Tipton had one of the most
concentrated areas of heavy industry in the Black
Country. In the nineteenth and twentieth centuries, the
sights and sounds of industry were everywhere, along
with brightly lit orange and red skies at night.
|Some of Tipton's Many Industries
H. P. Parkes, Chains and Anchors
In about 1820 Henry Pershouse Parkes, from
Dudley, established the Tipton Green Chain and
Anchor Works. The firm’s products included
cables, chains, anchors and all kinds of
forgings. In 1851 some tests were carried out on
the company’s chains to demonstrate the tensile
strength and fibrous toughness of the iron used
in their production. The iron used on this
occasion was supplied by Summer Hill Iron Works.
Some of the chains were exhibited at the Great
Exhibition in 1851 and also at the 1855 French
Exhibition in Paris, where they won a prize
Henry Pershouse Parkes died in 1867 and appears
to have been succeeded by his son, who had the
same name. In 1867 the firm produced the largest
anchor in the world, at that time. It was built
for Brunel’s S. S. Great Eastern to the patented
design of Joseph Beterley, of Liverpool. The
anchor, which weighed eight tons was twenty six
and a half feet long and cast from iron supplied
by Bloomfield Iron Works. It was tested at
Tipton Proving House and found to be able to
stand a strain of 100 tons.
Henry Pershouse Parkes junior went into
partnership with Alexander Stewart Ross to form
Henry P. Parkes and Ross. The partnership came
to an end in 1885 and the company became Henry
P. Parkes & Company.
In 1904 the business was sold and became H. P.
Parkes and Company, under the control of N.
Hingley & Sons Limited, of Netherton. In 1944 the
company’s name was changed to Richard Sykes and
Son Limited, then in 1947 it became H. P. Parkes
& Company Limited. The business went into
liquidation in 1966.
Tipton Proving House
The Proving House was owned
by Lloyd's Public Proving House Company,
Limited, with machines that were licensed by the
Board of Trade. It
stood to the west of Bloomfield Road, alongside
the railway, between the canal and the railway,
where Bloomfield Park industrial estate is
today. It was set up following an Act of
Parliament in 1864 which instigated various
All the work carried out
there was under the direct control of Lloyd's
Committee, London, and certificates issued were
signed by E. R. Isitt, Lloyd's Superintendent,
and were recognised by every insurance company
throughout the world. The Staffordshire Public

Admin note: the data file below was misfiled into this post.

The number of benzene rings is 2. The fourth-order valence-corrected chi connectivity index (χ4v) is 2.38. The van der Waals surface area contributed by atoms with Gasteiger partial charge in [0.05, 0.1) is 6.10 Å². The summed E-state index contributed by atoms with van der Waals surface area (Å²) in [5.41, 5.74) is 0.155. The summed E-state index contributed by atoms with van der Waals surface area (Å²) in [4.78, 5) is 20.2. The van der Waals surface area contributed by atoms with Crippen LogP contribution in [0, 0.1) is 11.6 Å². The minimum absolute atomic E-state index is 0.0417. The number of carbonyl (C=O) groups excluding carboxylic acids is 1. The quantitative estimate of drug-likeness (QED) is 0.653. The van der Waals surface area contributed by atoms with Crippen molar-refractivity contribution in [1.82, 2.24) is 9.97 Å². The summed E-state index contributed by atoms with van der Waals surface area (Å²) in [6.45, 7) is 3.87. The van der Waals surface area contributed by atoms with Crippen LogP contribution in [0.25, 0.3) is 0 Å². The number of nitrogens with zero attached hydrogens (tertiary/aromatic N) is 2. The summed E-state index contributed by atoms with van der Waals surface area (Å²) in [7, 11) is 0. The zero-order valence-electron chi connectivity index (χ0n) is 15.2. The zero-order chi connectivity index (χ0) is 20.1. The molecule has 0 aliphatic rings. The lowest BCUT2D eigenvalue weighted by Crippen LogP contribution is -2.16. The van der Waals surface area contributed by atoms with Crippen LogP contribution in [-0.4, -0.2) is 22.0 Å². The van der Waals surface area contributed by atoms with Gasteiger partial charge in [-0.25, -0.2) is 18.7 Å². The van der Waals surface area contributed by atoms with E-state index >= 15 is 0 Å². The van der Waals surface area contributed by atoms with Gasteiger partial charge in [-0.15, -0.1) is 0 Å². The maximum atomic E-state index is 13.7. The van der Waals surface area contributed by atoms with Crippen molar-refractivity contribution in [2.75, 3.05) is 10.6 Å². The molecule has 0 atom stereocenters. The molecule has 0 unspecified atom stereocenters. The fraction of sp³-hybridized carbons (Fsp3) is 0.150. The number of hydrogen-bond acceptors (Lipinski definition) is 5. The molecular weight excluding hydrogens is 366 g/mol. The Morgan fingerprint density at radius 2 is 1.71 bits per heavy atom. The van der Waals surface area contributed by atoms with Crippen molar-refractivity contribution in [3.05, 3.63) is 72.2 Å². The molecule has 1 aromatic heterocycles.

Chain and Anchor Testing Company also had
another test house at Netherton. The
Superintendent was Mr. S. Tregenner.
Chains, cables and anchors for seagoing vessels
had to be tested to ensure that they complied
with the various tests and specifications laid
down under the terms of various Acts of
Parliament. The Proving House also tested chains
for use in cranes and industrial applications.
The Great Bridge Foundry Company
The Great Bridge Foundry Group of
companies started as an iron foundry, becoming a small
brass foundry. At the Sheepwash Lane works, the company
specialised in light alloys and produced about twenty
tons of sand and die castings each week along with
castings in gun metal and phosphor-bronze.
Another member of the group, Maples
Foundry produced general grey-iron castings for the
trade and for use in the its famous "Sanito" range of
sanitary fittings. Patterncrafts Limited, also a member
of the group, made patterns and dies, especially for
engineering models. A later addition to the group,
Machined Castings, Limited, supplied finished components
for many industries.
The research department developed a
machine capable of producing cores at the rate of 240
per hour, which was electronically controlled and
Pattern making at
Patterncrafts Limited. A member of the Great
Bridge Foundry Group.
One of the aluminium
Ready to cast.
The Felting Shop at A.C.
Castings (1946) Limited.
The Gravity Die Casting
Shop at A.C. Castings (1946) Limited.
light alloy diesel engine crankcase
at A.C. Castings (1946) Limited.
An advert from the mid
An advert from the mid
Grates and Tiles
Charles Lathe & Company Limited was
founded in 1872 by Charles Lathe, J
.P. to produce a wide range of
products including glazed tiles for
fireplaces etc. and a range of tiled
fire places and grates.
The business was later run by Alfred
Lathe, J.P. and Charles E. Lathe,
grandsons of the founder.
The company's products included
solid fuel burning appliances,
continuous burning grates, convector
grates, ranges, rustless furnace
pans, castings for the building and
engineering trades and for the
A subsidiary company, Charles Lathe
& Company (Tile) Limited was founded
in 1927. The trade mark of both
companies was "Claco."
The company closed in 1969.
An advert from 1930.
The Tipton Tub and Tube Company
The Tipton Tub and Tube Company Limited was
founded in 1911 by Albert Parker and
incorporated in 1915.
Production consisted of colliery tubs, air pipes
and general engineering forgings at a site in
Brook Street, before moving to Bloomfield Road,
in 1938. A wide variety of welded and riveted
plate work was fabricated, including "Centriflovane"
grit catchers, invented by Albert Parker, and
widely used in gas works in the United Kingdom
and abroad, to remove the grit from the waste
gases from carburetted water gas plants which
would otherwise escape into the atmosphere. They
have been installed on Lancashire and other